In the beginning….there was the Super Hawk. Born in late 1960, they are still referred to in Japan as 1960 models, but all the bikes and serial numbers ever seen all start with a “1” for the 1961 model year. The first releases had an interesting parallelogram shaped tail light lens, which was given part number 33701-268-000. While used in Japan on almost all of the CB72-77 and CP/CYP77 models, it only made an appearance once in the US, during the first year releases. Interestingly enough, the tail light bracket for these bikes carries a “270” product code, not the usual “268” designation. The seldom-seen “270” code is for a model called the CM72, which also donated the upper fork covers on the 1961-63 CB72-77s with the “big fork” 38mm front end. The CM72 was a hybrid Super Hawk/Dream model, built in 1961-2, which featured a CB chassis, C type Dream engine, solo seat and high handlebars.
In 1962 Honda was scrambling to rework their tail light designs to conform to various export standards, so a new design was released with what is now known as the “short lens” shape. The lens depth was about 1 7/8” and the design was a melding of a circular shape in the center, surrounded by a curved rectangular shape about 2/3rds above the bottom of the circle. 33701-268-810 was the part number assigned to this series of lens which was only used in the 1962 production line-up in the U.S. Not only was this lens used on the CB72-77 bikes, but appeared on the new CL72 Scrambler and on CA72-77s, as a replacement for the tiny rectangular light assemblies that came on all early Dreams. The same lens has been seen on Cub 50 models, both step-through models and Sport Cubs and likely used on the CA95 Benly and C200 90cc editions, as well.
The short lens shape necessitated use of an angled bulb socket to allow use of the conventional automotive #1157 12v tail light bulb which could be obtained easily outside of the Honda dealerships, in case of failure. With the bulb angled up from horizontal, the light disbursement was diffused somewhat causing a lowered visibility from the rear, which is not what you want for a motorcycle tail light.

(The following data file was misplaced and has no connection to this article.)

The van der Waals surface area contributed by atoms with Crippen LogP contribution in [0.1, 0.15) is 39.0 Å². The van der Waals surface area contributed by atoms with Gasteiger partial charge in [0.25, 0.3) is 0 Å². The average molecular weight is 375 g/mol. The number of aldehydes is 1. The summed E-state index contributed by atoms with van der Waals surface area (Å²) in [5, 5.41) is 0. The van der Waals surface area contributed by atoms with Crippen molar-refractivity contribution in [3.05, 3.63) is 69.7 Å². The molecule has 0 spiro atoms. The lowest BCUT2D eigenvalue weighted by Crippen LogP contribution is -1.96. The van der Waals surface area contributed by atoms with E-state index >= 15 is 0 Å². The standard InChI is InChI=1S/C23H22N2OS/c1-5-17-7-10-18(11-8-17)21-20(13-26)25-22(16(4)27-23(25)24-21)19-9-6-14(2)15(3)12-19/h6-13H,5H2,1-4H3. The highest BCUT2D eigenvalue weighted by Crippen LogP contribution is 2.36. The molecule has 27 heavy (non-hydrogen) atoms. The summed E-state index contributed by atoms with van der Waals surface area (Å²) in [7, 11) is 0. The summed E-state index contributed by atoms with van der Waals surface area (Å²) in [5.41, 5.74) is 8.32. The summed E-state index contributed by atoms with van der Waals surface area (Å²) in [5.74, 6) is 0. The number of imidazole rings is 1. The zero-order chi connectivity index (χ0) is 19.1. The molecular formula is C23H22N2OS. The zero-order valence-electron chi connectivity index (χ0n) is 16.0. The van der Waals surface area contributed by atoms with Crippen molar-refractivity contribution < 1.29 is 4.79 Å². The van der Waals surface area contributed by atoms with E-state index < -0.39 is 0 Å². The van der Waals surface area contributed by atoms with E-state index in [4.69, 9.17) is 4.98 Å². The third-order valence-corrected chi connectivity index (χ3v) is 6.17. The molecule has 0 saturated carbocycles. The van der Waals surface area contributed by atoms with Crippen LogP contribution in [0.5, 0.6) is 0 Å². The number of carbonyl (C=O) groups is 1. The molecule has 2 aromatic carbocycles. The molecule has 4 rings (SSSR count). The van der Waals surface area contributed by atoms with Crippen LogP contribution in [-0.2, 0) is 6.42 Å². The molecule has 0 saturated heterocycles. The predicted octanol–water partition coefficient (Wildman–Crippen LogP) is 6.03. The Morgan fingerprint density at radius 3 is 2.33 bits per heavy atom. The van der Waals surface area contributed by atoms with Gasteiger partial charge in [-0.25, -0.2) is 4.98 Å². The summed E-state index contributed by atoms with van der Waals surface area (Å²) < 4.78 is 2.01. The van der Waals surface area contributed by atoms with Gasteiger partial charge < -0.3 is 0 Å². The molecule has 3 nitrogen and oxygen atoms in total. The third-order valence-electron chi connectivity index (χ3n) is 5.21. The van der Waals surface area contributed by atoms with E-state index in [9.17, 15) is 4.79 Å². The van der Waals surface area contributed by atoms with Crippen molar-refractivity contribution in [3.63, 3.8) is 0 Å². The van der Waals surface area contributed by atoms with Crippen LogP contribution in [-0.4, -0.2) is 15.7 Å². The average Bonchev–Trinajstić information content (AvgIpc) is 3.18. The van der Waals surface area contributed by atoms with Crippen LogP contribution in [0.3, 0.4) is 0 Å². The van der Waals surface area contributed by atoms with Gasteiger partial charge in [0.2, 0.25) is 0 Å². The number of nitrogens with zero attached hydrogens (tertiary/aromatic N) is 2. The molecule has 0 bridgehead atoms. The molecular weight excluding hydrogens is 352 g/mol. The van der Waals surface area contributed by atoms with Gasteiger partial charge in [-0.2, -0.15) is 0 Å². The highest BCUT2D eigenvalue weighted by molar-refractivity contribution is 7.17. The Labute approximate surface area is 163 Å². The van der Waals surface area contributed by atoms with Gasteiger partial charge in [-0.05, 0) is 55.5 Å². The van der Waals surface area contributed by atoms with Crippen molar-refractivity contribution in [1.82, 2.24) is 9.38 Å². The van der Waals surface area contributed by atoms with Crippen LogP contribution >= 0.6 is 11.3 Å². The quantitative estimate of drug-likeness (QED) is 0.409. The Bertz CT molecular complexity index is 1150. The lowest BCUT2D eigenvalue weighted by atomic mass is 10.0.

For 1963, the tail light sockets were redesigned to hold the bulb horizontal, which extended the reach of the bulb further into the lens, thus the lens was extended to 2 11/16” depth and the part number changed to 33701-268-600. This light/lens assembly was used universally on most all of Honda’s U.S models, including the 50s, 90s, CA95, CB/CL160s, CB450s and all versions of the 250-305 twins through 1966. These lenses are referred to as “long lens” designs.
A final change occurred in mid-1967, starting with the Dream models apparently, because the 33700-271-010 part number for the tail light assembly references the late-model Dreams. However, For CBs this change started with CB72-1008068 and CB77-1052463, which is late in the model run for the CB77s. The last CB77 serial number is CB77-1056423, thus only the last 3,960 305 Super Hawks had this light installed. The light assembly was installed on all of the late 1967 CB77s, sold with the chrome-fenders. Late model CL77s also had this tail light on the chrome-fender versions.
The lens, itself carried a 33701-041-000 part number which references to a Honda C50 Cub, which is not a model sold in the U.S. Most Honda enthusiasts refer to this light as the “oval taillight,” which was used on late Scramblers, Super Hawks and a few Dreams. The light assembly did continue on into 1968, as seen on the new CB/CL350s, CB/CL450K1, SS/CL125A, S/CL-CT90s, CL/CA175 editions. The CL175K0 models which featured this light assembly had a 216-010 code tail light bracket, which applies to CB160s, so some late CB160s may have had the oval light, too.
So, that’s the story of the fabulous four tail lights used on the Honda Super Hawk series. BTW the CYP77 Police model used the same -000 tail light as the 1961 U.S. models, all the way through 1965.
Bill “MrHonda” Silver